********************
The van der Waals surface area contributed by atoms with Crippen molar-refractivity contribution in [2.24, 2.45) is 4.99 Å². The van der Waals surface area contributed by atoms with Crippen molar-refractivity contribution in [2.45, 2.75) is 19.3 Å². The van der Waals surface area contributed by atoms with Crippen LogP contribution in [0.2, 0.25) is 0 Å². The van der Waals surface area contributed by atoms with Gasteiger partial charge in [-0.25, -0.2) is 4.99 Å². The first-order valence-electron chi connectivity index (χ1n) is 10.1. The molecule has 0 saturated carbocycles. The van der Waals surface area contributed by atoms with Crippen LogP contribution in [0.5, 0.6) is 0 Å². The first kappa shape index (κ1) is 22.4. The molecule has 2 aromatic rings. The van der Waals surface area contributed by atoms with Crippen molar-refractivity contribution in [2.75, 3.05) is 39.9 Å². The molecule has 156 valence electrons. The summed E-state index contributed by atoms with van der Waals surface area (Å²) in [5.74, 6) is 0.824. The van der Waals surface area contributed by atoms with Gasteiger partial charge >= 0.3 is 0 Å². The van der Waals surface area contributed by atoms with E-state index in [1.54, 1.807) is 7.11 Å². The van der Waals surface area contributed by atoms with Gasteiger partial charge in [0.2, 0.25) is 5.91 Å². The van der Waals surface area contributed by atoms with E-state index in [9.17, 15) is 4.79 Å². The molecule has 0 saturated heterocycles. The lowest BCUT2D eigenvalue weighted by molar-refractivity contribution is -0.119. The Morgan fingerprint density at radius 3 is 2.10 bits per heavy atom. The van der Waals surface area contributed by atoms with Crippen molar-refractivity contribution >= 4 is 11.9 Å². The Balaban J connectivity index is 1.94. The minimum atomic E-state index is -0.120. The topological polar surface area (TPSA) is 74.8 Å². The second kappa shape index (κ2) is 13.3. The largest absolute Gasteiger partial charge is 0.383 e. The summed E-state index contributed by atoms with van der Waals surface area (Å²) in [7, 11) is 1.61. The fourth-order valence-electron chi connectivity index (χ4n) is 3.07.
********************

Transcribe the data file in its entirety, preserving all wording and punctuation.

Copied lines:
The van der Waals surface area contributed by atoms with Crippen molar-refractivity contribution in [2.24, 2.45) is 4.99 Å². The van der Waals surface area contributed by atoms with Crippen molar-refractivity contribution in [2.45, 2.75) is 19.3 Å². The van der Waals surface area contributed by atoms with Crippen LogP contribution in [0.2, 0.25) is 0 Å². The van der Waals surface area contributed by atoms with Gasteiger partial charge in [-0.25, -0.2) is 4.99 Å². The first-order valence-electron chi connectivity index (χ1n) is 10.1. The molecule has 0 saturated carbocycles. The van der Waals surface area contributed by atoms with Crippen LogP contribution in [0.5, 0.6) is 0 Å². The first kappa shape index (κ1) is 22.4. The molecule has 2 aromatic rings. The van der Waals surface area contributed by atoms with Crippen molar-refractivity contribution in [2.75, 3.05) is 39.9 Å². The molecule has 156 valence electrons. The summed E-state index contributed by atoms with van der Waals surface area (Å²) in [5.74, 6) is 0.824. The van der Waals surface area contributed by atoms with Gasteiger partial charge >= 0.3 is 0 Å². The van der Waals surface area contributed by atoms with E-state index in [1.54, 1.807) is 7.11 Å². The van der Waals surface area contributed by atoms with Gasteiger partial charge in [0.2, 0.25) is 5.91 Å². The van der Waals surface area contributed by atoms with E-state index in [9.17, 15) is 4.79 Å². The molecule has 0 saturated heterocycles. The lowest BCUT2D eigenvalue weighted by molar-refractivity contribution is -0.119. The Morgan fingerprint density at radius 3 is 2.10 bits per heavy atom. The van der Waals surface area contributed by atoms with Crippen molar-refractivity contribution >= 4 is 11.9 Å². The Balaban J connectivity index is 1.94. The minimum atomic E-state index is -0.120. The topological polar surface area (TPSA) is 74.8 Å². The second kappa shape index (κ2) is 13.3. The largest absolute Gasteiger partial charge is 0.383 e. The summed E-state index contributed by atoms with van der Waals surface area (Å²) in [7, 11) is 1.61. The fourth-order valence-electron chi connectivity index (χ4n) is 3.07.